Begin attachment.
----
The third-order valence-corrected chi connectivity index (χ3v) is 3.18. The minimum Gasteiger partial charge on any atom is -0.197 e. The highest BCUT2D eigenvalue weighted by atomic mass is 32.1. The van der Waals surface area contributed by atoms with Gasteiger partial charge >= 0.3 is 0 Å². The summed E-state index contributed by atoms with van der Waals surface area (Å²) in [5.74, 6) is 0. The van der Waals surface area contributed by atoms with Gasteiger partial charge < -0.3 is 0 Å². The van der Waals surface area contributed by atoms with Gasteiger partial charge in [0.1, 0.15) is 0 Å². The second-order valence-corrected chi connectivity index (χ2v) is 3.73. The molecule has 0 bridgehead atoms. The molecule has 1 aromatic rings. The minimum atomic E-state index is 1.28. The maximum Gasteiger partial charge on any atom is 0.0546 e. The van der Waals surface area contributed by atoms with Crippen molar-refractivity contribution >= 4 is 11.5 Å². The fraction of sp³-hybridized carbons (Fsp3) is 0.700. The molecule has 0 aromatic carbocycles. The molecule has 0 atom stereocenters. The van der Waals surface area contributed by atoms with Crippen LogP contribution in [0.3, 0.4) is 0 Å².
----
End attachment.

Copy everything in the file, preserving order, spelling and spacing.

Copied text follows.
The third-order valence-corrected chi connectivity index (χ3v) is 3.18. The minimum Gasteiger partial charge on any atom is -0.197 e. The highest BCUT2D eigenvalue weighted by atomic mass is 32.1. The van der Waals surface area contributed by atoms with Gasteiger partial charge >= 0.3 is 0 Å². The summed E-state index contributed by atoms with van der Waals surface area (Å²) in [5.74, 6) is 0. The van der Waals surface area contributed by atoms with Gasteiger partial charge < -0.3 is 0 Å². The van der Waals surface area contributed by atoms with Gasteiger partial charge in [0.1, 0.15) is 0 Å². The second-order valence-corrected chi connectivity index (χ2v) is 3.73. The molecule has 0 bridgehead atoms. The molecule has 1 aromatic rings. The minimum atomic E-state index is 1.28. The maximum Gasteiger partial charge on any atom is 0.0546 e. The van der Waals surface area contributed by atoms with Crippen molar-refractivity contribution >= 4 is 11.5 Å². The fraction of sp³-hybridized carbons (Fsp3) is 0.700. The molecule has 0 aromatic carbocycles. The molecule has 0 atom stereocenters. The van der Waals surface area contributed by atoms with Crippen LogP contribution in [0.3, 0.4) is 0 Å².